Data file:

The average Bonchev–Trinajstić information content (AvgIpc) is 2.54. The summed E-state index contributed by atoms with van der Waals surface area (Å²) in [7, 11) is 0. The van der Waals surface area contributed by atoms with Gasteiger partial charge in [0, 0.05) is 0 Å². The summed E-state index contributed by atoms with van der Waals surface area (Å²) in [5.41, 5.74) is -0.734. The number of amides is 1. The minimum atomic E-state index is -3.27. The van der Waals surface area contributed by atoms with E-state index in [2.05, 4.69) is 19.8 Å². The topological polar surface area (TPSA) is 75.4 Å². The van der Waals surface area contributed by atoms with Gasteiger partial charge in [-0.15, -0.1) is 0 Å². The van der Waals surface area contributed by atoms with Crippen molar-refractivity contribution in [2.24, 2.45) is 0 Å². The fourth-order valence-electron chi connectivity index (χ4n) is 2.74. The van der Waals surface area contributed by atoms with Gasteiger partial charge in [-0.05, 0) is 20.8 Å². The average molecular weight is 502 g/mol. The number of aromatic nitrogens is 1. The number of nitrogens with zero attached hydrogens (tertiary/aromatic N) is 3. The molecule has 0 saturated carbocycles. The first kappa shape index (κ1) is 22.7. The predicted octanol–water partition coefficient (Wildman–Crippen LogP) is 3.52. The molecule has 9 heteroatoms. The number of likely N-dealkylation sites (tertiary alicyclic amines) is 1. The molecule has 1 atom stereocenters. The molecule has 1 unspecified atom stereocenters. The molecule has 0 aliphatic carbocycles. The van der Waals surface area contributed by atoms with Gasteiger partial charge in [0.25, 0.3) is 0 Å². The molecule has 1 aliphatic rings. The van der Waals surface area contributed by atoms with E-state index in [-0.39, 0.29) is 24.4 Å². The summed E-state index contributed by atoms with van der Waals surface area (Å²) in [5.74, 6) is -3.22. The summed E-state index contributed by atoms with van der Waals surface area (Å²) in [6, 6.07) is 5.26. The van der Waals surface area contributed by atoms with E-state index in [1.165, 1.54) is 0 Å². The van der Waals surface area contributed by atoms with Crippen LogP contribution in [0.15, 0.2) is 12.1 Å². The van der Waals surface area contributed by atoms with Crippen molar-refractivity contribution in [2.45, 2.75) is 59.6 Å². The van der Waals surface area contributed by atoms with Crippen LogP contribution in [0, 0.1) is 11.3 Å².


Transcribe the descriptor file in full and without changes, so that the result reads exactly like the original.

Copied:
The average Bonchev–Trinajstić information content (AvgIpc) is 2.54. The summed E-state index contributed by atoms with van der Waals surface area (Å²) in [7, 11) is 0. The van der Waals surface area contributed by atoms with Gasteiger partial charge in [0, 0.05) is 0 Å². The summed E-state index contributed by atoms with van der Waals surface area (Å²) in [5.41, 5.74) is -0.734. The number of amides is 1. The minimum atomic E-state index is -3.27. The van der Waals surface area contributed by atoms with E-state index in [2.05, 4.69) is 19.8 Å². The topological polar surface area (TPSA) is 75.4 Å². The van der Waals surface area contributed by atoms with Gasteiger partial charge in [-0.15, -0.1) is 0 Å². The van der Waals surface area contributed by atoms with Crippen molar-refractivity contribution in [2.24, 2.45) is 0 Å². The fourth-order valence-electron chi connectivity index (χ4n) is 2.74. The van der Waals surface area contributed by atoms with Gasteiger partial charge in [-0.05, 0) is 20.8 Å². The average molecular weight is 502 g/mol. The number of aromatic nitrogens is 1. The number of nitrogens with zero attached hydrogens (tertiary/aromatic N) is 3. The molecule has 0 saturated carbocycles. The first kappa shape index (κ1) is 22.7. The predicted octanol–water partition coefficient (Wildman–Crippen LogP) is 3.52. The molecule has 9 heteroatoms. The number of likely N-dealkylation sites (tertiary alicyclic amines) is 1. The molecule has 1 atom stereocenters. The molecule has 1 unspecified atom stereocenters. The molecule has 0 aliphatic carbocycles. The van der Waals surface area contributed by atoms with Gasteiger partial charge in [0.25, 0.3) is 0 Å². The molecule has 1 aliphatic rings. The van der Waals surface area contributed by atoms with E-state index in [-0.39, 0.29) is 24.4 Å². The summed E-state index contributed by atoms with van der Waals surface area (Å²) in [5.74, 6) is -3.22. The summed E-state index contributed by atoms with van der Waals surface area (Å²) in [6, 6.07) is 5.26. The van der Waals surface area contributed by atoms with E-state index in [1.165, 1.54) is 0 Å². The van der Waals surface area contributed by atoms with Crippen LogP contribution in [0.15, 0.2) is 12.1 Å². The van der Waals surface area contributed by atoms with Crippen molar-refractivity contribution in [2.45, 2.75) is 59.6 Å². The van der Waals surface area contributed by atoms with Crippen LogP contribution in [0, 0.1) is 11.3 Å².